The Aamin Ambulance service, made up of 35 nurses, paramedics and drivers, along with a fleet of ten vehicles, rush to the bomb explosion scene to offer first aid to victims and ferry the injured to hospitals in Mogadishu in Somalia.
For the past ten years the volunteers have remained true to their calling as rescuers, offering emergency medical aid to those in need. Dr. Abdulkadir Abdirahman Adan, the founder of the 24-hour free ambulance service in Mogadishu, says he was motivated to start the voluntary service by the deplorable state of health services in the city.
When I came back to the country, there was a war going on and people were using wheelbarrows to get patients to hospitals. It led to deaths on the way to hospitals, and the persons carrying the patients getting very tired. That motivated me to respond and set up Aamin Ambulance services. It has helped to stop deaths,” Dr. Adan observes.
Dr. Adan, who still practices dentistry in Mogadishu, explains that his team face enormous challenges and physical risks as first responders to emergencies, and they witness traumatizing scenes.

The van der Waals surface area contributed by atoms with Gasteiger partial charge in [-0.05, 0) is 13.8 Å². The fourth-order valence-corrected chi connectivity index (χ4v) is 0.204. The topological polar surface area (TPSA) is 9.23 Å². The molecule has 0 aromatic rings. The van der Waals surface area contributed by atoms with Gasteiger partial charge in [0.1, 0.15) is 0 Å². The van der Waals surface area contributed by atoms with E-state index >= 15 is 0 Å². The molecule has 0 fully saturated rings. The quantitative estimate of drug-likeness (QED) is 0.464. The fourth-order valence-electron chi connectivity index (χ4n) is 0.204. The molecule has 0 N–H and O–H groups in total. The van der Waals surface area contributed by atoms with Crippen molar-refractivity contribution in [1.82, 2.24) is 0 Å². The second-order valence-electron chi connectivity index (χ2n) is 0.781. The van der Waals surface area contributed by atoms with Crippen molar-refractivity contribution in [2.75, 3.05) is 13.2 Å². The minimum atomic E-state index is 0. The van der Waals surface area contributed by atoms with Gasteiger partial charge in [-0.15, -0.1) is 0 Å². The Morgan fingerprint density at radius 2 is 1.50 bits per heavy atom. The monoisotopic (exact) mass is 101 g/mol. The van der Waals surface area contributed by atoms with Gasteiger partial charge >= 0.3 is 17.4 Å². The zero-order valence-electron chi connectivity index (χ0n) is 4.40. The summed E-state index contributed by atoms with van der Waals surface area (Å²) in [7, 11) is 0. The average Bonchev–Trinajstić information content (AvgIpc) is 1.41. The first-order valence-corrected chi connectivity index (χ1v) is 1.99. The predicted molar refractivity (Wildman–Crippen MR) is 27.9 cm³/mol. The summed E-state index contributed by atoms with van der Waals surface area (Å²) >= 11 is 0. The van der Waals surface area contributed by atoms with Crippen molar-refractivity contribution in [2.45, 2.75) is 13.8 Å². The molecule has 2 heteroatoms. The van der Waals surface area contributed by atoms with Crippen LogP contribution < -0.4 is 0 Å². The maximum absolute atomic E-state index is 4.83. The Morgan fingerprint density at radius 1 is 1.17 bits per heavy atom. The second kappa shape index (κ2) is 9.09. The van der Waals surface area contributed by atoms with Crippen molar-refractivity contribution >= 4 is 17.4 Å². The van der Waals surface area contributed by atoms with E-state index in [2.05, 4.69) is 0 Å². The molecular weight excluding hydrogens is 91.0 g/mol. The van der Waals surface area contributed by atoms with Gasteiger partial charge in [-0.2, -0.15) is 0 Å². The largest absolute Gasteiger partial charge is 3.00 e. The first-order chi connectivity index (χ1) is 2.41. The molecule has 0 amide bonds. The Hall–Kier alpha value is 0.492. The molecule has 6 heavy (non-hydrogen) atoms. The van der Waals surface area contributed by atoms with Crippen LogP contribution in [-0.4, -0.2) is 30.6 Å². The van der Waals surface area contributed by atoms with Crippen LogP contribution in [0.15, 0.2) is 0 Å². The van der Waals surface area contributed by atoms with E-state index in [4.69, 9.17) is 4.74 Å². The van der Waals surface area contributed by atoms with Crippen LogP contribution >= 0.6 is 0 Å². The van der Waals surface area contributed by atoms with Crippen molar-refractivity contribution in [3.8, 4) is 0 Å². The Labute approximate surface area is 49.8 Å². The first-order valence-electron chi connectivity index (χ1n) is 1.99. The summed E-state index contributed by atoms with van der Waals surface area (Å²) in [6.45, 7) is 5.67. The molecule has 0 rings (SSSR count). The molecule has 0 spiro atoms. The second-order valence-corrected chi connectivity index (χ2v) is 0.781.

“Sometimes soldiers fire at us or block us from accessing the scene to rescue someone,” he explains.
Although he is no stranger to blast sites in Mogadishu, Dr. Adan singles out the attack of 14 October 2017 at the city’s Zoobe junction, in which more than 300 civilians were killed, as the worst he has ever seen.
Dr. Adan is undeterred by the challenges he and his employees face and has great plans for Aamin ambulance services.
My dream is to reach every district, every village in the regions, everywhere in Somalia, so that my ambulances can reach there and serve people. In the next five to ten years, I can reach two to three regions,” Dr. Adan says.
The ambulance service founder adds that, with adequate support, he could have a footprint in every region of Somalia within the next ten years.
This story is published as part of the campaign for International Volunteer Day 2017: Volunteers Act First. Here. Everywhere.